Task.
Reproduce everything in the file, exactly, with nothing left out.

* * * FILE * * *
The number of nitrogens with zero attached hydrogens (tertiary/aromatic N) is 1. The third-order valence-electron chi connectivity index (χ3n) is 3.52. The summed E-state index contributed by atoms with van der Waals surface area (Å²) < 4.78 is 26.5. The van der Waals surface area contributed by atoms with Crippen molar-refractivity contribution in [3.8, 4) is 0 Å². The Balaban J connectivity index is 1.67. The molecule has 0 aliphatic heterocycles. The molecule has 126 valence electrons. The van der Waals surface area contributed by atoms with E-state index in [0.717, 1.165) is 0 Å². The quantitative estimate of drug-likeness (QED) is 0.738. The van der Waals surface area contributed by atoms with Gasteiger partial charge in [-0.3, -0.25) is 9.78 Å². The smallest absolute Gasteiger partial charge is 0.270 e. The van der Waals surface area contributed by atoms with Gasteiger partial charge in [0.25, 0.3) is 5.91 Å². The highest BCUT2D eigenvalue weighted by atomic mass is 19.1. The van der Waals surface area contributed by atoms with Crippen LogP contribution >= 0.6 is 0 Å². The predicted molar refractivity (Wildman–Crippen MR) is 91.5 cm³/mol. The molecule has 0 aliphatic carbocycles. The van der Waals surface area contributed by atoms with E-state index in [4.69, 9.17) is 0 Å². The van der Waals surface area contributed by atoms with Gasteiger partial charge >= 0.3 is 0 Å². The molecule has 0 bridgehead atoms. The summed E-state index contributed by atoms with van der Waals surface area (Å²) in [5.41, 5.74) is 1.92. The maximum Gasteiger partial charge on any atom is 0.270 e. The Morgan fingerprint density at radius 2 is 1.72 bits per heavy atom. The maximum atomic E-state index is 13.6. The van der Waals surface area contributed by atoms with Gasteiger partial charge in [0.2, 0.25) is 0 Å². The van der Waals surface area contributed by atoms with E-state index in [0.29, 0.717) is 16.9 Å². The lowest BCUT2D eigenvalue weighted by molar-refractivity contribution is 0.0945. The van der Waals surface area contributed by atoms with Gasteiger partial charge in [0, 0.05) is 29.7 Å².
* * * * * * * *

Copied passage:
The number of nitrogens with zero attached hydrogens (tertiary/aromatic N) is 1. The third-order valence-electron chi connectivity index (χ3n) is 3.52. The summed E-state index contributed by atoms with van der Waals surface area (Å²) < 4.78 is 26.5. The van der Waals surface area contributed by atoms with Crippen molar-refractivity contribution in [3.8, 4) is 0 Å². The Balaban J connectivity index is 1.67. The molecule has 0 aliphatic heterocycles. The molecule has 126 valence electrons. The van der Waals surface area contributed by atoms with E-state index in [0.717, 1.165) is 0 Å². The quantitative estimate of drug-likeness (QED) is 0.738. The van der Waals surface area contributed by atoms with Gasteiger partial charge in [-0.3, -0.25) is 9.78 Å². The smallest absolute Gasteiger partial charge is 0.270 e. The van der Waals surface area contributed by atoms with Gasteiger partial charge in [0.25, 0.3) is 5.91 Å². The highest BCUT2D eigenvalue weighted by atomic mass is 19.1. The van der Waals surface area contributed by atoms with Crippen LogP contribution >= 0.6 is 0 Å². The predicted molar refractivity (Wildman–Crippen MR) is 91.5 cm³/mol. The molecule has 0 aliphatic carbocycles. The van der Waals surface area contributed by atoms with E-state index in [4.69, 9.17) is 0 Å². The van der Waals surface area contributed by atoms with Gasteiger partial charge >= 0.3 is 0 Å². The molecule has 0 bridgehead atoms. The summed E-state index contributed by atoms with van der Waals surface area (Å²) in [5.41, 5.74) is 1.92. The maximum Gasteiger partial charge on any atom is 0.270 e. The Morgan fingerprint density at radius 2 is 1.72 bits per heavy atom. The maximum atomic E-state index is 13.6. The van der Waals surface area contributed by atoms with Gasteiger partial charge in [0.2, 0.25) is 0 Å². The van der Waals surface area contributed by atoms with E-state index in [0.29, 0.717) is 16.9 Å². The lowest BCUT2D eigenvalue weighted by molar-refractivity contribution is 0.0945. The van der Waals surface area contributed by atoms with Gasteiger partial charge in [0, 0.05) is 29.7 Å².